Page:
For some reason, I felt a little lighter and my pace picked up.
We made it to Stevens Pass by 3:00pm for a not-too-shabby 18 miles. Ice cream, WiFi, a couple hitches later, and we were in the mythical dive bar we had learned of so long ago, it felt like another lifetime. Noises buzzed a little senselessly, and faces blended into the wood paneling.
This is what I looked forward to? I gazed down at the fish, up at the jukebox. Oh god… this?
D O U B L E Z E R O
The hitching has been stupendous. There was a tub of freshly-picked blueberries, an avalanche dog, chance encounters with people we had met before, and two milkshakes mysteriously paid for at the gas station where we were dropped off. I always feel the need to keep people constantly engaged in conversation, as though I can pay them back through interest in their lives.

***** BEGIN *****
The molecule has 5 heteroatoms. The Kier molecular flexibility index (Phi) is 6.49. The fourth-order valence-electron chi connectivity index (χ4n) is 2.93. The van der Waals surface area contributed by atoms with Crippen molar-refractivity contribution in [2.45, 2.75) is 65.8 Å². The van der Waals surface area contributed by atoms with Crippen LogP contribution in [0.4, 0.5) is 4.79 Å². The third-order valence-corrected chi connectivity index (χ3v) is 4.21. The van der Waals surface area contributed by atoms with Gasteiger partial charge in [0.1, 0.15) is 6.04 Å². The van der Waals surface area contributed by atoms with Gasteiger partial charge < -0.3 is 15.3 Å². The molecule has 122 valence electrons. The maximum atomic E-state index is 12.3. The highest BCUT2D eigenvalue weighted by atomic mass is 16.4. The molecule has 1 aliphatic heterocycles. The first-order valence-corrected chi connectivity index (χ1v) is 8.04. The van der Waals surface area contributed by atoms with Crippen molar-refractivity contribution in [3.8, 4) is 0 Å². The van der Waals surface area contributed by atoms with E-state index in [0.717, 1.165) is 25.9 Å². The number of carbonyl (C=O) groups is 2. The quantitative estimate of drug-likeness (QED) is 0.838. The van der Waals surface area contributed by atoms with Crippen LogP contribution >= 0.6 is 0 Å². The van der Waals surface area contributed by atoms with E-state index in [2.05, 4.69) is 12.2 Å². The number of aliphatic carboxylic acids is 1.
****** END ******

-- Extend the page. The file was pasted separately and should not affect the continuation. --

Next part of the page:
We stayed at the Dinsmores’. It’s plural even though Andrea died in 2017 after almost two decades of hosting PCT hikers in their beautiful garage. It’s decked out with bunk beds and flags from around the world. Jerry holds down the fort now even though he has his own slew of health issues, bouncing between the patio and the fire pit in his electric wheelchair and telling stories of the people he’s met over the years. We were a group of about a dozen, but he’s had over 50 hikers in the yard before.
Everyone had stories about fog and blowdowns, wet and cold, and encounters with day hikers who did not appreciate our scent. There was a general consensus: Washington is hard. Beautiful, but hard. We’re excited for Oregon. We hear there might be sun there.